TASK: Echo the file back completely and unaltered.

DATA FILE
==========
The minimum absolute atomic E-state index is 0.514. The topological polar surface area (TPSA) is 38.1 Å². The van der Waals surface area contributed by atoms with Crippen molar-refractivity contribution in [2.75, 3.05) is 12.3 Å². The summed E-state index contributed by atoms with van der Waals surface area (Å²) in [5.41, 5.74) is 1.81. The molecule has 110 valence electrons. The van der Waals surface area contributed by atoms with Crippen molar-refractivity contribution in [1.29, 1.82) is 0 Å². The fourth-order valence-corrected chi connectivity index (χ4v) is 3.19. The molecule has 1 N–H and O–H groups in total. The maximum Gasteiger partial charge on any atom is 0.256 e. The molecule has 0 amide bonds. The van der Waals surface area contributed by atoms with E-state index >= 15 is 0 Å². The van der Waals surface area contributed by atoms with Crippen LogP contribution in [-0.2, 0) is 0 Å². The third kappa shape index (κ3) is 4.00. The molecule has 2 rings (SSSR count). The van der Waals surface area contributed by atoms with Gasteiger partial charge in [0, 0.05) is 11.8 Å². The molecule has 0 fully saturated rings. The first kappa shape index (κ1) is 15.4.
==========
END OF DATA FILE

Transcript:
The minimum absolute atomic E-state index is 0.514. The topological polar surface area (TPSA) is 38.1 Å². The van der Waals surface area contributed by atoms with Crippen molar-refractivity contribution in [2.75, 3.05) is 12.3 Å². The summed E-state index contributed by atoms with van der Waals surface area (Å²) in [5.41, 5.74) is 1.81. The molecule has 110 valence electrons. The van der Waals surface area contributed by atoms with Crippen molar-refractivity contribution in [1.29, 1.82) is 0 Å². The fourth-order valence-corrected chi connectivity index (χ4v) is 3.19. The molecule has 1 N–H and O–H groups in total. The maximum Gasteiger partial charge on any atom is 0.256 e. The molecule has 0 amide bonds. The van der Waals surface area contributed by atoms with E-state index >= 15 is 0 Å². The van der Waals surface area contributed by atoms with Crippen LogP contribution in [-0.2, 0) is 0 Å². The third kappa shape index (κ3) is 4.00. The molecule has 2 rings (SSSR count). The van der Waals surface area contributed by atoms with Gasteiger partial charge in [0, 0.05) is 11.8 Å². The molecule has 0 fully saturated rings. The first kappa shape index (κ1) is 15.4.